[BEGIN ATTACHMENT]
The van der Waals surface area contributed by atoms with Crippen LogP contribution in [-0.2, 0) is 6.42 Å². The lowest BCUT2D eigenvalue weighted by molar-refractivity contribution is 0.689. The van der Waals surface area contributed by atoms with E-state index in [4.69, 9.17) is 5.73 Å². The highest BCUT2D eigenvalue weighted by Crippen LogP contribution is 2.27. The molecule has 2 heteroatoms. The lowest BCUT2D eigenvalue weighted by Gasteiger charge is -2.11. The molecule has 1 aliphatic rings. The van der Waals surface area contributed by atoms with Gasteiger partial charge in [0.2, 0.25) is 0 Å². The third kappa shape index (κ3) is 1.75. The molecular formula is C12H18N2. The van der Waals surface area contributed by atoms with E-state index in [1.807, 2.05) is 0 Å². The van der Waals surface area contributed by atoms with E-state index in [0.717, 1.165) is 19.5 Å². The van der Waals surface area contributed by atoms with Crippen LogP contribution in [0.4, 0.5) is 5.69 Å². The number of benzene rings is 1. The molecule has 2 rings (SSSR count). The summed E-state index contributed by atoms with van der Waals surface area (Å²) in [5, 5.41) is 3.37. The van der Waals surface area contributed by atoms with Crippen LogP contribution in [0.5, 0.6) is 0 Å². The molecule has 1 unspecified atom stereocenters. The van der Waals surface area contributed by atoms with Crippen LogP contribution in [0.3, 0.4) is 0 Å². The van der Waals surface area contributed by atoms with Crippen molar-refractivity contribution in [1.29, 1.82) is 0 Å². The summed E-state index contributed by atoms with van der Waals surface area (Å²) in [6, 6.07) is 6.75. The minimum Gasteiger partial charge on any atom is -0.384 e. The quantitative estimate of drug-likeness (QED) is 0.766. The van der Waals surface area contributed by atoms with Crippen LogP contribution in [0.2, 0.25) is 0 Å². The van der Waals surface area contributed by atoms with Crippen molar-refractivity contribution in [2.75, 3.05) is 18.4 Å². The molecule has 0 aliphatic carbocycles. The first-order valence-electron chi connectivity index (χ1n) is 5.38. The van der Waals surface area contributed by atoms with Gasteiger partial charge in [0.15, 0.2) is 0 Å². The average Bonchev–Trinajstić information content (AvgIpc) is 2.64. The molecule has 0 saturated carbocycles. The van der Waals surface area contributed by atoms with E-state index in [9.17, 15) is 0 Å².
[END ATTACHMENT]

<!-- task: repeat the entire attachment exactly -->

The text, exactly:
The van der Waals surface area contributed by atoms with Crippen LogP contribution in [-0.2, 0) is 6.42 Å². The lowest BCUT2D eigenvalue weighted by molar-refractivity contribution is 0.689. The van der Waals surface area contributed by atoms with E-state index in [4.69, 9.17) is 5.73 Å². The highest BCUT2D eigenvalue weighted by Crippen LogP contribution is 2.27. The molecule has 2 heteroatoms. The lowest BCUT2D eigenvalue weighted by Gasteiger charge is -2.11. The molecule has 1 aliphatic rings. The van der Waals surface area contributed by atoms with Gasteiger partial charge in [0.2, 0.25) is 0 Å². The third kappa shape index (κ3) is 1.75. The molecular formula is C12H18N2. The van der Waals surface area contributed by atoms with E-state index in [1.807, 2.05) is 0 Å². The van der Waals surface area contributed by atoms with E-state index in [0.717, 1.165) is 19.5 Å². The van der Waals surface area contributed by atoms with Crippen LogP contribution in [0.4, 0.5) is 5.69 Å². The number of benzene rings is 1. The molecule has 2 rings (SSSR count). The summed E-state index contributed by atoms with van der Waals surface area (Å²) in [5, 5.41) is 3.37. The van der Waals surface area contributed by atoms with Crippen LogP contribution in [0.5, 0.6) is 0 Å². The molecule has 1 unspecified atom stereocenters. The van der Waals surface area contributed by atoms with Crippen LogP contribution in [0.3, 0.4) is 0 Å². The van der Waals surface area contributed by atoms with Crippen molar-refractivity contribution in [1.29, 1.82) is 0 Å². The summed E-state index contributed by atoms with van der Waals surface area (Å²) in [6, 6.07) is 6.75. The minimum Gasteiger partial charge on any atom is -0.384 e. The quantitative estimate of drug-likeness (QED) is 0.766. The van der Waals surface area contributed by atoms with Crippen LogP contribution in [0.2, 0.25) is 0 Å². The van der Waals surface area contributed by atoms with Crippen molar-refractivity contribution in [2.75, 3.05) is 18.4 Å². The molecule has 0 aliphatic carbocycles. The first-order valence-electron chi connectivity index (χ1n) is 5.38. The van der Waals surface area contributed by atoms with Gasteiger partial charge in [0.15, 0.2) is 0 Å². The average Bonchev–Trinajstić information content (AvgIpc) is 2.64. The molecule has 0 saturated carbocycles. The van der Waals surface area contributed by atoms with E-state index in [9.17, 15) is 0 Å².